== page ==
Your risk of getting gout may be increased by certain underlying health conditions, such as:
- Elevated blood fat and cholesterol levels
- Diabetes and high blood pressure
- Kidney diseases
- The metabolic syndrome (a combination of diabetes, high blood pressure and obesity)
- Psoriasis (a skin condition that causes red, flaky, crusty patches of skin covered with silvery scales)
Purines are broken down by the body, which produces uric acid. Consuming foods with a lot of purines can make you more likely to get gout. Natural purine-rich foods include:
- Seafood, particularly shellfish
- Red meat, including cattle, lamb, and pork & oily fish
- As well as offal such the liver, kidneys, and heart.
Beverages with added sugar
Your risk of developing gout may also increase if you consume certain sugary beverages.
According to several studies, consuming soft drinks that are sugar-sweetened and beverages that contain a lot of fructose—a naturally occurring sugar that is present in many fruits—increases your risk of developing gout.
Your chance of developing gout can rise along with your uric acid levels if you take certain medicines.
- Diuretics, also known as “water pills,” are medications for treating high blood pressure or an unnatural buildup of fluid in the body.
- Several high blood pressure medications, such as beta-blockers and ACE inhibitors.
- Niacin is used to treat excessive cholesterol, whereas low-dose aspirin is used to lower the risk of blood clots.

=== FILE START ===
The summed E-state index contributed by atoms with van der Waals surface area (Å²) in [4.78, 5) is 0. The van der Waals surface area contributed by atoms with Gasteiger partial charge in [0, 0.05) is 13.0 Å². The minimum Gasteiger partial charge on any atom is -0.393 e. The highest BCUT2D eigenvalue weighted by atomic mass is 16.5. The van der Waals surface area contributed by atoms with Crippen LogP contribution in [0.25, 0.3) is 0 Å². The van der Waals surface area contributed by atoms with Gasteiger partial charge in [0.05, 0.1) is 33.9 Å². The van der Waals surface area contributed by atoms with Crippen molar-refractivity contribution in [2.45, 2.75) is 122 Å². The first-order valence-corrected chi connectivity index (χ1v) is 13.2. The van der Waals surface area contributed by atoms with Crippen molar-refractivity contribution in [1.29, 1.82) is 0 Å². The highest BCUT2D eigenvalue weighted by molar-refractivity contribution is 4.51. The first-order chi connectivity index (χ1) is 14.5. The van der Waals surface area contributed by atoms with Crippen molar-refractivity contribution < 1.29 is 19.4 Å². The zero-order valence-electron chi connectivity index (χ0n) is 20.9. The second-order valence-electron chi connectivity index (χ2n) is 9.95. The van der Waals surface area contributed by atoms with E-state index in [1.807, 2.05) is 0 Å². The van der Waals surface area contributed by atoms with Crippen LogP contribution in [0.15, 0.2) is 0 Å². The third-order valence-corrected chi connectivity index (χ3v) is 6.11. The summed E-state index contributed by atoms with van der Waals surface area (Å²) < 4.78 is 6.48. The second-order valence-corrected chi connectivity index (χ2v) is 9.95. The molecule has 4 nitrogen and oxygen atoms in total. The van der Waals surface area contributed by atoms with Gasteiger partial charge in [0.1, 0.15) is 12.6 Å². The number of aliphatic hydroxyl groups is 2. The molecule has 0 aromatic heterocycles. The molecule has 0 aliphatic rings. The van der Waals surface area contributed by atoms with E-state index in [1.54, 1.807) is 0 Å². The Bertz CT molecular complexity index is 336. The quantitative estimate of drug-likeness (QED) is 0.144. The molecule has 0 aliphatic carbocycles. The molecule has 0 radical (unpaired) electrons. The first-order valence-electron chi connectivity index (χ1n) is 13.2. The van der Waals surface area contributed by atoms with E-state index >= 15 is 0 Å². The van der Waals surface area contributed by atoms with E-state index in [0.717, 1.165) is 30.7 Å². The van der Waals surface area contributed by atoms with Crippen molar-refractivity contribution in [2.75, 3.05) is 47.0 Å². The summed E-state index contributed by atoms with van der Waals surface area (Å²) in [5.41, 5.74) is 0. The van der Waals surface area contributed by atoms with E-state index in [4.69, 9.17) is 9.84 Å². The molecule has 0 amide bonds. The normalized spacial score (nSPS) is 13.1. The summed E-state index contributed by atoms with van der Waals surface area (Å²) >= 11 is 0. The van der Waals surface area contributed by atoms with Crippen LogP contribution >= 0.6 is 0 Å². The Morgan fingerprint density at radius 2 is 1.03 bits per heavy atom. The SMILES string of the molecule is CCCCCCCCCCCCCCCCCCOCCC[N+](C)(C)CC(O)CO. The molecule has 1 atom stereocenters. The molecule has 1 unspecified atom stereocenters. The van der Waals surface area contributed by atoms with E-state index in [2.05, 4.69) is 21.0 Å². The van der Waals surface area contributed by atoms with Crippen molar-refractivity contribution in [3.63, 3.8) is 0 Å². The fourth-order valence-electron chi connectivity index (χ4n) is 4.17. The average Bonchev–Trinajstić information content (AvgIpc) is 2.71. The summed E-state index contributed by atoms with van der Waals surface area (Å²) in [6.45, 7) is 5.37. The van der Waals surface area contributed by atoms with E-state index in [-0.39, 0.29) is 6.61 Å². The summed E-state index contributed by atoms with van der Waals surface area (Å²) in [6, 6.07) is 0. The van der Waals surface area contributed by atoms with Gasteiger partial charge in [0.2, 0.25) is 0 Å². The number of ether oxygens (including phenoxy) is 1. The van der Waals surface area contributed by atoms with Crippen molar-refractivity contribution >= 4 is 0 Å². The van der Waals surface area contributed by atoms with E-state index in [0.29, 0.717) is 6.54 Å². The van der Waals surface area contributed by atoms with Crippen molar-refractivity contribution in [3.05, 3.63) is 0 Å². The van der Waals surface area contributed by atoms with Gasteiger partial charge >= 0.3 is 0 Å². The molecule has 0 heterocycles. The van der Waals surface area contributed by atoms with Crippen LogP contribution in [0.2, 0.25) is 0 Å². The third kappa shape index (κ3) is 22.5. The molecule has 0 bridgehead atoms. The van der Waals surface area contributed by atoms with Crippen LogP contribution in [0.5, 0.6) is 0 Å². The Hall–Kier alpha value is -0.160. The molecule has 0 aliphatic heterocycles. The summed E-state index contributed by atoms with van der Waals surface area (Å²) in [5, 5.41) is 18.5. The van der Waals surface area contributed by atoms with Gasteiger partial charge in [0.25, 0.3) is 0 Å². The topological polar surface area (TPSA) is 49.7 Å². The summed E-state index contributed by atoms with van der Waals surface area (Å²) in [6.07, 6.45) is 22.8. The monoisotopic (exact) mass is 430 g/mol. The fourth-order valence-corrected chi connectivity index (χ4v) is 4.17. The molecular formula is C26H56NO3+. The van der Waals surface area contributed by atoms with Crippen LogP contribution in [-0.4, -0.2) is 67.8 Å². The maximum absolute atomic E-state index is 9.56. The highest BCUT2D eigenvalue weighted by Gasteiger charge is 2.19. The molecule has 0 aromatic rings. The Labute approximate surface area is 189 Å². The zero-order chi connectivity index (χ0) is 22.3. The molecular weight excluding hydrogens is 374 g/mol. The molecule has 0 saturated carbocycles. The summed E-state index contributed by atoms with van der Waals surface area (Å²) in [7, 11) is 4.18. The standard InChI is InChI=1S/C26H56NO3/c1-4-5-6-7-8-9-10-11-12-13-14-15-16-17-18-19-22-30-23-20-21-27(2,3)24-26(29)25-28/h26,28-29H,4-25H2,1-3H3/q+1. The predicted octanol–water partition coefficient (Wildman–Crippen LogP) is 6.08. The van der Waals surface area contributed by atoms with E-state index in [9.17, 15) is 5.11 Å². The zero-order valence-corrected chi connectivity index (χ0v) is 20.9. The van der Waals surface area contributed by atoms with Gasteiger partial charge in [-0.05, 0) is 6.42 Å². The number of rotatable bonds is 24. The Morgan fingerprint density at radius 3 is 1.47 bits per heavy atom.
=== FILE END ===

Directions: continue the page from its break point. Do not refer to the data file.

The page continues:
- Ciclosporin is a chemotherapeutic medicine that is used to treat illnesses like psoriasis.
History of Family
Gout usually runs in families, according to studies. One in five gout sufferers has a close relative who also has the disease.
Alcoholic beverages can increase the blood’s uric acid concentration.
Wine does this less than beer, fortified wines like port, and spirits. One or two glasses of wine every day shouldn’t drastically raise your risk of developing gout.
How gout diagnosed is done?
Gout is diagnosed by a medical professional based on your symptoms and the findings of your physical examination, X-rays, and laboratory tests. Only when a joint is heated, swollen, and painful during a flare-up and a lab examination reveals uric acid crystals in the affected joint can gout be diagnosed.
Treatment of Gout
Medical care and self-management techniques can be used to effectively treat and manage gout. A medical treatment programme may be suggested by your healthcare professional.
- Control the pain a flare-up causes
Nonsteroidal anti-inflammatory medicines (NSAIDs) like ibuprofen, steroids, and the anti-inflammatory drug colchicine are used to treat flares.
- Stop future flare-ups.
Making dietary and lifestyle adjustments, such as cutting back on alcohol, lowering weight, and consuming less foods high in purines (such as red meat or organ meat), may help you avoid attacks in the future. Diuretics and other hyperuricemia-related medicines may need to be changed or stopped.
- Prevent kidney stones and tophi
Prevent the development of tophi and kidney stones caused by persistently high uric acid levels. Under the skin, tophi are solid uric acid deposits. Doctors may suggest preventative therapy to reduce uric acid levels in the blood using medications such allopurinol, febuxostat, and pegloticase for those with frequent acute flare-ups or chronic gout.